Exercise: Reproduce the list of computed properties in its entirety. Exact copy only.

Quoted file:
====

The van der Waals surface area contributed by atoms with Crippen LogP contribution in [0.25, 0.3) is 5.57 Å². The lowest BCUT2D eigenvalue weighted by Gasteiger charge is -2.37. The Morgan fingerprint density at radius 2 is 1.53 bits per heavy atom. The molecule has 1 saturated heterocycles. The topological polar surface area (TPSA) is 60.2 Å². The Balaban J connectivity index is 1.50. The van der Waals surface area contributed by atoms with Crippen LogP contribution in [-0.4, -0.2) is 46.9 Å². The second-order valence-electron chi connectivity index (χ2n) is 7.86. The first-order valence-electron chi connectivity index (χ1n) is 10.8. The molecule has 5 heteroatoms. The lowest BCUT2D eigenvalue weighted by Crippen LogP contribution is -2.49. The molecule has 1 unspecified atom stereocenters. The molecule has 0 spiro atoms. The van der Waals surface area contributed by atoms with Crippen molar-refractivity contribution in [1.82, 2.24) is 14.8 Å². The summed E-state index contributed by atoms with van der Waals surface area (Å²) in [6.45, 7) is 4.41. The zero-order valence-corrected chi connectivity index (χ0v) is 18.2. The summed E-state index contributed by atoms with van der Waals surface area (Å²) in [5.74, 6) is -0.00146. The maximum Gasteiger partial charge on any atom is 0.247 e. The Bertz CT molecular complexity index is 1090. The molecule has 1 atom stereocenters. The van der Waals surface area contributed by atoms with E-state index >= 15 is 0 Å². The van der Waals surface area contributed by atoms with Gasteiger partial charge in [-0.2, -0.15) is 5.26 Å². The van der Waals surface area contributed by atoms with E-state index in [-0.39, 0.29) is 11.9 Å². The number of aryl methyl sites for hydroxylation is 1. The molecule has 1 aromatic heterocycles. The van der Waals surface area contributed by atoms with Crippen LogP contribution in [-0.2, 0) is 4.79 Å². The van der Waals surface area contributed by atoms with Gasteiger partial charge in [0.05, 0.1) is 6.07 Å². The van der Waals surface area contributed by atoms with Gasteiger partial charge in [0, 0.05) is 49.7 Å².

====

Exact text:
The van der Waals surface area contributed by atoms with Crippen LogP contribution in [0.25, 0.3) is 5.57 Å². The lowest BCUT2D eigenvalue weighted by Gasteiger charge is -2.37. The Morgan fingerprint density at radius 2 is 1.53 bits per heavy atom. The molecule has 1 saturated heterocycles. The topological polar surface area (TPSA) is 60.2 Å². The Balaban J connectivity index is 1.50. The van der Waals surface area contributed by atoms with Crippen LogP contribution in [-0.4, -0.2) is 46.9 Å². The second-order valence-electron chi connectivity index (χ2n) is 7.86. The first-order valence-electron chi connectivity index (χ1n) is 10.8. The molecule has 5 heteroatoms. The lowest BCUT2D eigenvalue weighted by Crippen LogP contribution is -2.49. The molecule has 1 unspecified atom stereocenters. The molecule has 0 spiro atoms. The van der Waals surface area contributed by atoms with Crippen molar-refractivity contribution in [1.82, 2.24) is 14.8 Å². The summed E-state index contributed by atoms with van der Waals surface area (Å²) in [6.45, 7) is 4.41. The zero-order valence-corrected chi connectivity index (χ0v) is 18.2. The summed E-state index contributed by atoms with van der Waals surface area (Å²) in [5.74, 6) is -0.00146. The maximum Gasteiger partial charge on any atom is 0.247 e. The Bertz CT molecular complexity index is 1090. The molecule has 1 atom stereocenters. The van der Waals surface area contributed by atoms with E-state index >= 15 is 0 Å². The van der Waals surface area contributed by atoms with Gasteiger partial charge in [-0.2, -0.15) is 5.26 Å². The van der Waals surface area contributed by atoms with E-state index in [-0.39, 0.29) is 11.9 Å². The number of aryl methyl sites for hydroxylation is 1. The molecule has 1 aromatic heterocycles. The van der Waals surface area contributed by atoms with Crippen LogP contribution in [-0.2, 0) is 4.79 Å². The van der Waals surface area contributed by atoms with Gasteiger partial charge in [0.05, 0.1) is 6.07 Å². The van der Waals surface area contributed by atoms with Gasteiger partial charge in [0, 0.05) is 49.7 Å².